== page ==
WASHINGTON (AP) -- The phones of 11 U.S. State Department employees were hacked using technology from Israel's NSO Group, the world's most infamous hacker-for-hire company, according to a person familiar with the matter.
The employees were all located in Uganda and included some foreign service officers, said the person, who was not authorized to speak publicly about an ongoing investigation. Some local Ugandan employees of the department also appear to have been among the 11 hacked, the person said.
It was not known what individual or entity used NSO technology to hack into the accounts, or what information was sought.
News of the hacks, which were first reported by Reuters, comes a month after the U.S. Commerce Department blacklisted NSO Group, limiting its ability to use U.S. technology. And Apple sued NSO Group last week seeking to effectively shut down its hacking of all iPhones and other Apple products, calling the Israeli company "amoral 21st century mercenaries."
The State Department employees were hacked on their iPhones, the person familiar with the matter said.
NSO Group said in a statement that it had terminated the "relevant customers' access" to its hacking system, but did not say who the customers were. The company said its spying technology is blocked from hacking phones based in the U.S. and only sells to licensed customers.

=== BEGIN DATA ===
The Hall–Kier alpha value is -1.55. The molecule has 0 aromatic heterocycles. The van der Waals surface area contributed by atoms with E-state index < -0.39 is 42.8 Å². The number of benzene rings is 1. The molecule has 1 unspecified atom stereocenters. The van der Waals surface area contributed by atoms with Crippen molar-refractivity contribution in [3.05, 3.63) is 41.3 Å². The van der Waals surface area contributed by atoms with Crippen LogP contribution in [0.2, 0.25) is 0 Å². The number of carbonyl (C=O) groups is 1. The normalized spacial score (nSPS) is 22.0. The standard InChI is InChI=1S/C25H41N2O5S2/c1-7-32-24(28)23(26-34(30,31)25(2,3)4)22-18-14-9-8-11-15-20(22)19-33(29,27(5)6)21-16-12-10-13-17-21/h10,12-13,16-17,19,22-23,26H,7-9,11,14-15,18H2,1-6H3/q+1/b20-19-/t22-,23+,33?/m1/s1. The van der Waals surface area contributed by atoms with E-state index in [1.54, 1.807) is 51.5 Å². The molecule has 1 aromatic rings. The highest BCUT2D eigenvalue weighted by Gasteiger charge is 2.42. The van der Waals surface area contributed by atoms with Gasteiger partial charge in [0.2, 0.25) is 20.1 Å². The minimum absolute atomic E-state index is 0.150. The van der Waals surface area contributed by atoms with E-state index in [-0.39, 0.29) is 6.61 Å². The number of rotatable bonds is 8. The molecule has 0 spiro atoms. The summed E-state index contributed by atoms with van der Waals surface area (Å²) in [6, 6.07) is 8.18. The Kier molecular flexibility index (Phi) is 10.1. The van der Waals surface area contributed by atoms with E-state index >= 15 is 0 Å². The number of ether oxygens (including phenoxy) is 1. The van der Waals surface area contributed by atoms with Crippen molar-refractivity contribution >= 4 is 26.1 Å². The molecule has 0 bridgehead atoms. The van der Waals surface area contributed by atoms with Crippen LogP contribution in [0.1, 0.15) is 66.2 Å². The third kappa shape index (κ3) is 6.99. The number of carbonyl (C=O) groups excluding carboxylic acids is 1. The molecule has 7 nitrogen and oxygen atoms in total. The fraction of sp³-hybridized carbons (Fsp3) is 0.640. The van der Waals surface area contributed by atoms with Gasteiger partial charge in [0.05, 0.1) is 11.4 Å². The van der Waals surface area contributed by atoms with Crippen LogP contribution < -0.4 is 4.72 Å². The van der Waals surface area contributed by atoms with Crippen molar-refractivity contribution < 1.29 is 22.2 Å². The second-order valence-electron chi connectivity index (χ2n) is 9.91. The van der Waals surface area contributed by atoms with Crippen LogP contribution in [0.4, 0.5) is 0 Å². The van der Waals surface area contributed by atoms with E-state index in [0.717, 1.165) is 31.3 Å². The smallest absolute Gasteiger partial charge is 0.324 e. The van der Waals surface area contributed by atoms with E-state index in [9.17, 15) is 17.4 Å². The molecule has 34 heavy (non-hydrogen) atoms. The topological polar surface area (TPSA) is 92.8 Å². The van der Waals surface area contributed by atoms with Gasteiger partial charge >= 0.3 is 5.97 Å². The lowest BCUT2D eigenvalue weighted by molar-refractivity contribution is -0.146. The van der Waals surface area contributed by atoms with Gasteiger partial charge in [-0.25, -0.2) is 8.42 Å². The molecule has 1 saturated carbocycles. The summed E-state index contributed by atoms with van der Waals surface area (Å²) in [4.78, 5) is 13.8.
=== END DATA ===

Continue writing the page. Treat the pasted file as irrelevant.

"NSO has no way to know who the targets of the customers are, as such, we were not and could not have been aware of this case," the company said.
In announcing the lawsuit, Apple sent out notifications globally to people whose iPhones were hacked with Pegasus in countries ranging from El Salvador to Poland. The targeted State Department employees were among them.
Apple declined comment Friday on the Uganda hacks.
Suderman reported from Richmond, Va.. AP Technology Writer Frank Bajak in Boston contributed to this report.